Automatically ranged date table using DAX and M

I am prepping some demo’s for my SQLPass summit session “End-to-End Demos with Power BI” where I’ll show many of the tricks I use in my Power BI workbooks.

One of them is this trick that I recently figured out, I am so excited about it that I wanted to share it with all of you. I figured out a way to automatically generate a data table with a dynamic range based on the data in the fact tables.

Let’s take this table I created in Excel (and loaded into PowerPivot:


Now I want to create a data table in Power Pivot that would create a data table from 1/2/2013 to the end of the year. When new data comes in the table range should automatically change. First thing I did was find a way to determine the MIN and MAX data value in the range. For this I used a DAX query. To do this, click on existing connections in Excel, select tables and double click the table.


Now Excel asks how what you want to do with this data, select create a table:


Now Excel created a table that shows all rows in the table, under the covers this table is generated by using DAX. Excel allows you to change the DAX:


Here select DAX and use the following DAX query:

ROW(“MAX”,max(Table1[date]) , “MIN”, min(Table1[date]) )

This will create a table with the MIN and MAX date in the fact table, the great thing here is that these dates are part of the recalc change. When new data gets loaded into the fact table this query will be run and the table will get updated with the min and max dates based on the data in the table:


Now we can start to create the date table, I use this function that Chris Webb blogged about earlier to generate a date table based on a start and end date:

CreateDateTable = (StartDate, EndDate) =>

//Create lists of month and day names for use later on
MonthList = {“January”, “February”, “March”, “April”, “May”, “June”
, “July”, “August”, “September”, “October”, “November”, “December”},
DayList = {“Sunday”, “Monday”, “Tuesday”, “Wednesday”, “Thursday”, “Friday”, “Saturday”},

//Find the number of days between the end date and the start date
NumberOfDates = Duration.Days(EndDate-StartDate),
//Generate a continuous list of dates from the start date to the end date
DateList = List.Dates(StartDate, NumberOfDates, #duration(1, 0, 0, 0)),

//Turn this list into a table
TableFromList = Table.FromList(DateList, Splitter.SplitByNothing(), {“Date”}
, null, ExtraValues.Error),
//Caste the single column in the table to type date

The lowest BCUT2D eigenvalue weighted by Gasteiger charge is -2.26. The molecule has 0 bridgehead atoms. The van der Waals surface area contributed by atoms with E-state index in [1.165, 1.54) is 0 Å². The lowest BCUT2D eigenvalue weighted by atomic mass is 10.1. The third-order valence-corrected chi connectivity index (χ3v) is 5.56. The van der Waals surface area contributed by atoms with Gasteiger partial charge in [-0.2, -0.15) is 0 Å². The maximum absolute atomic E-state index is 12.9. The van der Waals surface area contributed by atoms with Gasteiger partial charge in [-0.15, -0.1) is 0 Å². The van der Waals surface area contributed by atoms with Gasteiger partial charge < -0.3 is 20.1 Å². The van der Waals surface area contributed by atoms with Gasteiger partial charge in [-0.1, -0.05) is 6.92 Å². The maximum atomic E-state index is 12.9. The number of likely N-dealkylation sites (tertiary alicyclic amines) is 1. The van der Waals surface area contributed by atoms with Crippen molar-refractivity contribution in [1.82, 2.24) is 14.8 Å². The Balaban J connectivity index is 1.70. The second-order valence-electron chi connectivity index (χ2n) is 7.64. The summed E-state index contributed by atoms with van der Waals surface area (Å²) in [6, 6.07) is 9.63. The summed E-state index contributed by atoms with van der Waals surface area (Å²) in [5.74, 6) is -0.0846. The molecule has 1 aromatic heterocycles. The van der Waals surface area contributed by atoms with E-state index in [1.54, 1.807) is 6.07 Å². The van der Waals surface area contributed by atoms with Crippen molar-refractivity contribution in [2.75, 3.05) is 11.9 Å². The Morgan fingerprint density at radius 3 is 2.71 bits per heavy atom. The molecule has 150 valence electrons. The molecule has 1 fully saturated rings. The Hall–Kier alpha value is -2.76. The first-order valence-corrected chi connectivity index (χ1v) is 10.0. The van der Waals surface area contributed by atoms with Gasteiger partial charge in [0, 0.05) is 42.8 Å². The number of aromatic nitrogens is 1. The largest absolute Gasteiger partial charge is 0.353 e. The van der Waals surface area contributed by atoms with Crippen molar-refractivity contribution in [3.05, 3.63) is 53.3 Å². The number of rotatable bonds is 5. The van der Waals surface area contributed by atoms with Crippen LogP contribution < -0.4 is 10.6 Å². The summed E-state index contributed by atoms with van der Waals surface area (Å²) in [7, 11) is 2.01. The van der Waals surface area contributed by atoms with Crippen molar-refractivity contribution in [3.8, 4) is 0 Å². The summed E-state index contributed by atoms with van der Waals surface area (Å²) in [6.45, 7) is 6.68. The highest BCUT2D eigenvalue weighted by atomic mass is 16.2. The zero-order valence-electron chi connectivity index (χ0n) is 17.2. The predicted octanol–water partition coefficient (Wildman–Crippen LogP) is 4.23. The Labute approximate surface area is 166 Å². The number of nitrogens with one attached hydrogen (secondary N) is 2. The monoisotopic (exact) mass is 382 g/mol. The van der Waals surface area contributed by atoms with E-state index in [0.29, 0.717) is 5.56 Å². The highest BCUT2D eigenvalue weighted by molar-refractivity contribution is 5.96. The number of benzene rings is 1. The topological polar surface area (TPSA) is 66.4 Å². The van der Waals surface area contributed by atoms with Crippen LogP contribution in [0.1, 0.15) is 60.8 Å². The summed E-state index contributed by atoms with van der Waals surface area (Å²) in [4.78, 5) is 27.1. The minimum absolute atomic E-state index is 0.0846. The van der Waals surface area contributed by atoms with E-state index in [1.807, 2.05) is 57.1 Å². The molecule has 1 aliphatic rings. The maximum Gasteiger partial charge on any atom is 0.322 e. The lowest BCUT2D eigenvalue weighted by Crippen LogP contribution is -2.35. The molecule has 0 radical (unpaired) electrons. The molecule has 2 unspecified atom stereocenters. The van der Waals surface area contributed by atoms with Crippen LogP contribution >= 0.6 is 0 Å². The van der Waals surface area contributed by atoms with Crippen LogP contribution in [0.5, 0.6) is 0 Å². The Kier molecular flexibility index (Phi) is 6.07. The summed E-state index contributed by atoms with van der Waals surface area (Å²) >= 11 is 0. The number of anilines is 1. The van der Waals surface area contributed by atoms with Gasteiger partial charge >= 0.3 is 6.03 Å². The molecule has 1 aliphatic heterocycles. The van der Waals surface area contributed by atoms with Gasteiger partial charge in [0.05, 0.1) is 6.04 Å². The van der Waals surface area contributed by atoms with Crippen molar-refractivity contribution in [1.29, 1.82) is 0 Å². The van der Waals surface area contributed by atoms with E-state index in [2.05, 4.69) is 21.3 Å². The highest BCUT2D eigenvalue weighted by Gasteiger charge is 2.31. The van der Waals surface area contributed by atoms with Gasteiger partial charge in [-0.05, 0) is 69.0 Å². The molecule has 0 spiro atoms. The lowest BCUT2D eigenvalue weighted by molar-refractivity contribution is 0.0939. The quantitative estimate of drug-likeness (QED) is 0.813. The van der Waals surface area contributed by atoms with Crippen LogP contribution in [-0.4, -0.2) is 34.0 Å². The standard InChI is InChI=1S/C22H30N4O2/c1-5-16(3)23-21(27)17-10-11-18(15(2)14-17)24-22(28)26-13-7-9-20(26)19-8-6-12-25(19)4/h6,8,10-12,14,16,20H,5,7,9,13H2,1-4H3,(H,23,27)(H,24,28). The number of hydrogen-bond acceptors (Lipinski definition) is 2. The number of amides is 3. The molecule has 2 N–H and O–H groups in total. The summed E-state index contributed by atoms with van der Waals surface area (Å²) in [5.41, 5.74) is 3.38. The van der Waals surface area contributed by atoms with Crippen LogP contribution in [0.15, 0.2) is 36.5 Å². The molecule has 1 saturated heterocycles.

ChangedType = Table.TransformColumnTypes(TableFromList,{{“Date”, type date}}),

//Add custom columns for day of month, month number, year
DayOfMonth = Table.AddColumn(ChangedType, “DayOfMonth”, each Date.Day([Date])),
MonthNumber = Table.AddColumn(DayOfMonth, “MonthNumberOfYear”, each Date.Month([Date])),
Year = Table.AddColumn(MonthNumber, “Year”, each Date.Year([Date])),
DayOfWeekNumber = Table.AddColumn(Year, “DayOfWeekNumber”, each Date.DayOfWeek([Date])+1),

//Since Power Query doesn’t have functions to return day or month names,
//use the lists created earlier for this
MonthName = Table.AddColumn(DayOfWeekNumber, “MonthName”, each MonthList{[MonthNumberOfYear]-1}),
DayName = Table.AddColumn(MonthName, “DayName”, each DayList{[DayOfWeekNumber]-1}),
IsThisWeek = Table.AddColumn(DayName, “IsThisWeek”, each Date.IsInCurrentWeek([Date])),
//Add a column that returns true if the date on rows is the current date
IsToday = Table.AddColumn(IsThisWeek, “IsToday”, each Date.IsInCurrentDay([Date])),
IsThisYear = Table.AddColumn(IsToday, “IsThisYear”, each Date.IsInCurrentYear([Date])),
WeekEnding = Table.AddColumn(IsThisYear , “Week Ending”, each Date.EndOfWeek([Date])),
#”Removed Columns” = Table.RemoveColumns(WeekEnding,{“IsToday”}),
#”Changed Type” = Table.TransformColumnTypes(#”Removed Columns”,{{“DayOfMonth”, Int64.Type}, {“MonthNumberOfYear”, Int64.Type}, {“Year”, Int64.Type}, {“DayOfWeekNumber”, Int64.Type}})
#”Changed Type”

Now all we need  to do is get the min and max values from the Excel table to be used as parameters for the function.  We can use the new Power Query function “Excel.CurrentWorkbook()” to get data from any Excel table. I made sure I named the table appropriately so it can be used easily in the function call that gets the actual data “Source{[Name=”tblDateRange”]}[Content]”. Now I use PQ to get the year value of the MAX value and change that to be month 12 and day 31. Now the min and max data value can be passed into the date table function by referencing the columns in the PQ table and referencing into it: “Table[MinDate]{0}” will get the value for the MinDate value for the first row.

Source = Excel.CurrentWorkbook(),
tblDateRange = Source{[Name=”tblDateRange”]}[Content],
#”Duplicated Column” = Table.DuplicateColumn(tblDateRange, “MAX”, “Copy of MAX”),
#”To Year” = Table.TransformColumns(#”Duplicated Column”,{{“Copy of MAX”, Date.Year}}),
#”Renamed Columns” = Table.RenameColumns(#”To Year”,{{“MAX”, “OldMAX”}, {“Copy of MAX”, “MaxYear”}}),
#”Added Custom” = Table.AddColumn(#”Renamed Columns”, “Custom”, each #date([MaxYear],12,31)),
#”Renamed Columns1″ = Table.RenameColumns(#”Added Custom”,{{“Custom”, “MaxDate”}, {“OldMAX”, “MAX”}, {“MIN”, “MinDate”}}),
#”MinDate” = Table.TransformColumnTypes(#”Renamed Columns1″,{{“MinDate”, type date}}),
#”Table” = Table.TransformColumnTypes(#”MinDate”,{{“MaxDate”, type date}}),
DateTable = fnDateTable(Table[MinDate]{0},Table[MaxDate]{0})

This creates a data table that uses the Min and Max date returned from the DAX function:


Hope this gives you something you can use.

Download the workbook here to play with it yourself:!158118&authkey=!AIFBwJG3oGrrIIw&ithint=file%2cxlsx

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